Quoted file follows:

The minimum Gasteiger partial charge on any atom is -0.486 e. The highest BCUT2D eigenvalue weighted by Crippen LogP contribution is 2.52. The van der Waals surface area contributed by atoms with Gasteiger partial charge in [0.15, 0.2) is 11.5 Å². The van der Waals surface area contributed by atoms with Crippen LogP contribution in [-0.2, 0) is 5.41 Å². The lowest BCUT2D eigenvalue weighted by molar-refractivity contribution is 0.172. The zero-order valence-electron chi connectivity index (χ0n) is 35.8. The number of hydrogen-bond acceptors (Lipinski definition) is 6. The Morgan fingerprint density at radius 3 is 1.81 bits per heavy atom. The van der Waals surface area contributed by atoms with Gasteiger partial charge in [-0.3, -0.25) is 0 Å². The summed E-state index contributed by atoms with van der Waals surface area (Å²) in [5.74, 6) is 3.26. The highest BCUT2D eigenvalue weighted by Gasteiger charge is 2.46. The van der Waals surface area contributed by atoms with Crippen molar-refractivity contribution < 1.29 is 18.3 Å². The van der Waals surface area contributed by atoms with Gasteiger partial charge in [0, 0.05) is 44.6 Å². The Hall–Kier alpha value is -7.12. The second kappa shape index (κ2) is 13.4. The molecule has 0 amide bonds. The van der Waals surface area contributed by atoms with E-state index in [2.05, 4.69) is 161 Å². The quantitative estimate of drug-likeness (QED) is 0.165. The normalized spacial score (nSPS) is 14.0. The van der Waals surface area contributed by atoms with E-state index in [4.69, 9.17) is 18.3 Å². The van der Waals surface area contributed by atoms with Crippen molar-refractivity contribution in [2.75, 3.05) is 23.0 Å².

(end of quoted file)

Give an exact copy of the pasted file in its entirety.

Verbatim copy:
The minimum Gasteiger partial charge on any atom is -0.486 e. The highest BCUT2D eigenvalue weighted by Crippen LogP contribution is 2.52. The van der Waals surface area contributed by atoms with Gasteiger partial charge in [0.15, 0.2) is 11.5 Å². The van der Waals surface area contributed by atoms with Crippen LogP contribution in [-0.2, 0) is 5.41 Å². The lowest BCUT2D eigenvalue weighted by molar-refractivity contribution is 0.172. The zero-order valence-electron chi connectivity index (χ0n) is 35.8. The number of hydrogen-bond acceptors (Lipinski definition) is 6. The Morgan fingerprint density at radius 3 is 1.81 bits per heavy atom. The van der Waals surface area contributed by atoms with Gasteiger partial charge in [-0.3, -0.25) is 0 Å². The summed E-state index contributed by atoms with van der Waals surface area (Å²) in [5.74, 6) is 3.26. The highest BCUT2D eigenvalue weighted by Gasteiger charge is 2.46. The van der Waals surface area contributed by atoms with Crippen molar-refractivity contribution < 1.29 is 18.3 Å². The van der Waals surface area contributed by atoms with Gasteiger partial charge in [0, 0.05) is 44.6 Å². The Hall–Kier alpha value is -7.12. The second kappa shape index (κ2) is 13.4. The molecule has 0 amide bonds. The van der Waals surface area contributed by atoms with E-state index in [2.05, 4.69) is 161 Å². The quantitative estimate of drug-likeness (QED) is 0.165. The normalized spacial score (nSPS) is 14.0. The van der Waals surface area contributed by atoms with E-state index in [4.69, 9.17) is 18.3 Å². The van der Waals surface area contributed by atoms with Crippen molar-refractivity contribution in [2.75, 3.05) is 23.0 Å².